Welding is probably the best thing to do first.  Hold an ear in a pair of pliers with the grounding clip attached to the giraffe body.  Tack the ear in place from behind with the MIG gun, and if it needs more strength, tack it in front too.  Repeat for Ear #2, and place two weld beads on his face for eyes.

Next, Thread the rivets through The front of the giraffe, then through the legs.  Cut the rivet so ~5mm remains protruding from the metal. Using the ball side of the hammer, strike the cut end of the rivet so that it mushrooms and "peens" into a head similar to the opposite side of the rivet.  Peen until it is tight and strong.

Tape or clamp the binder clip in place behind the giraffe's face.  Mix up some metal-binding epoxy and generously spread it over one handle of the binder clip, surrounding it well.  Wait 24 hours for it to cure.

Step 6: Painting

Layer on the acrylic paint, covering the entire piece (except the clip) with two or more coats of yellow.  The metal will be visible through the paint until you have built up a few layers of paint.  Next, paint brown spots on his front and back, and paint the front of his ears with a little brown.  Paint his eyes black.

Let him dry, then coat him with a clear enamel spray to make the paint shine and improve durability.  Be sure to tape off the clip, as the clear coat will probably chip off it when you flex it open.

Step 7: Super Cute Giraffe Complete

The final product is a ridiculously adorable Giraffe Recipe Holder that makes a great gift for the ladies (and guys) who like to bake.

IF you have any questions or comments, feel free to message me or post them below.  Thanks for reading!

Participated in the
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    13 Discussions

    OK, I've looked all through this instructable, but I'm not seeing any giraffe recipes. Am I missing something???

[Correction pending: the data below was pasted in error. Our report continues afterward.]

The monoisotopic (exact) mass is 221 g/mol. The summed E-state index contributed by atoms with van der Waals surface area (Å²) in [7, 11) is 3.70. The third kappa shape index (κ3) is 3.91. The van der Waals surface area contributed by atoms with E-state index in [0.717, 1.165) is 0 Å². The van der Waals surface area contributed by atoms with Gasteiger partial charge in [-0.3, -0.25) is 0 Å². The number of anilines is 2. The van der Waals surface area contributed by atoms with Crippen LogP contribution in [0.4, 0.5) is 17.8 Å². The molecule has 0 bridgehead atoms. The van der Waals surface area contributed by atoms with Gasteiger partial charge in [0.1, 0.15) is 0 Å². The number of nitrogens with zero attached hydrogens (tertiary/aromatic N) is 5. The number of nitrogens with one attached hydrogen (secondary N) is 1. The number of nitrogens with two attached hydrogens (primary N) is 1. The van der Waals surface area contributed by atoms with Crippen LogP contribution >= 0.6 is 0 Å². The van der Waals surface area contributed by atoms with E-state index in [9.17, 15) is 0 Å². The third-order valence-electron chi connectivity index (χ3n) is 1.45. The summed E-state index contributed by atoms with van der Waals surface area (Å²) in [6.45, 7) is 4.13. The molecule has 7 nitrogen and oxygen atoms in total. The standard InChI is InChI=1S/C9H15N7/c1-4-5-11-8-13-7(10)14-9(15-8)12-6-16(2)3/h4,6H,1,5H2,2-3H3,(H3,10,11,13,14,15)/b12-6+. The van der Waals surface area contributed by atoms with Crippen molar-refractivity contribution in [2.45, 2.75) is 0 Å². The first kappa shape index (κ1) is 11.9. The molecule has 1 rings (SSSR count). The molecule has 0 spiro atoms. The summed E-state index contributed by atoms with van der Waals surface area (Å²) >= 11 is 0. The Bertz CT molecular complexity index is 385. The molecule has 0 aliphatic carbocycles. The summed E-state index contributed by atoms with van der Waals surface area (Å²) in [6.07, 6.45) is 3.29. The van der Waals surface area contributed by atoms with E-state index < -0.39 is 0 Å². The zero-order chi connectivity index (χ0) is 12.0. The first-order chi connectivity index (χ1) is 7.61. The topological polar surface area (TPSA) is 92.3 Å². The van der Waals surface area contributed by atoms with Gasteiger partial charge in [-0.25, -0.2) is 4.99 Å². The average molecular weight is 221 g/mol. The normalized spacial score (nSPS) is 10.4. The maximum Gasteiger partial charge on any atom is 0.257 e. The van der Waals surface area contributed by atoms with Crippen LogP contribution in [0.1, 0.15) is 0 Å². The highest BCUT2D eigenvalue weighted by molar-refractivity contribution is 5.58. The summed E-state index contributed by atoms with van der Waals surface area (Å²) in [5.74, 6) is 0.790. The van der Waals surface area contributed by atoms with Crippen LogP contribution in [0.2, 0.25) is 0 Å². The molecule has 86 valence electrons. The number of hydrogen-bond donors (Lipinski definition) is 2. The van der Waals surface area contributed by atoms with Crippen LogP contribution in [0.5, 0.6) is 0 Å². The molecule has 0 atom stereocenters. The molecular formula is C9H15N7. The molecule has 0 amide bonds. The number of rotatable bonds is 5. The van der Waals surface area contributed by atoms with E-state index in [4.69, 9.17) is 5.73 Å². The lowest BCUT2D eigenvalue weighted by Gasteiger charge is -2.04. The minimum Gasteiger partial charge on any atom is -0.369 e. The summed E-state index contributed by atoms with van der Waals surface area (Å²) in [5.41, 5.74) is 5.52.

Reply 6 years ago on Introduction

    Yeah, I misread it too.


    9 years ago on Introduction

    I see lots of other hold playing cards for elderly or disabled people and enter it for the "Health by Design Contest".
    How about politicians getting rid of auto-cue all together and use this instead! 


    Reply 9 years ago on Introduction

    Great idea! The first one, that is. But ya know the second one isn't too far off either. :)

    This is so cute. I have something similar to this that someone made for me. It is cut out of wood and shaped like a duck, incorporated into the head is a clothes pin.


    9 years ago on Introduction

    Oh so cute and clever!  You need to send this in to

    Robot Lover
    Robot Lover

    9 years ago on Introduction

    This is a great alternative to having your recipe getting gooped up with your concoction! This is also so stylish! 5/5!


    9 years ago on Introduction

     Ever since I made my stuffed giraffe I've kinda been obsessed with them. This is a pretty awesome recipe holder :)


    9 years ago on Introduction

    OMG! This is the cutest little thing ever! Thanks for the 'ible! Great pictures.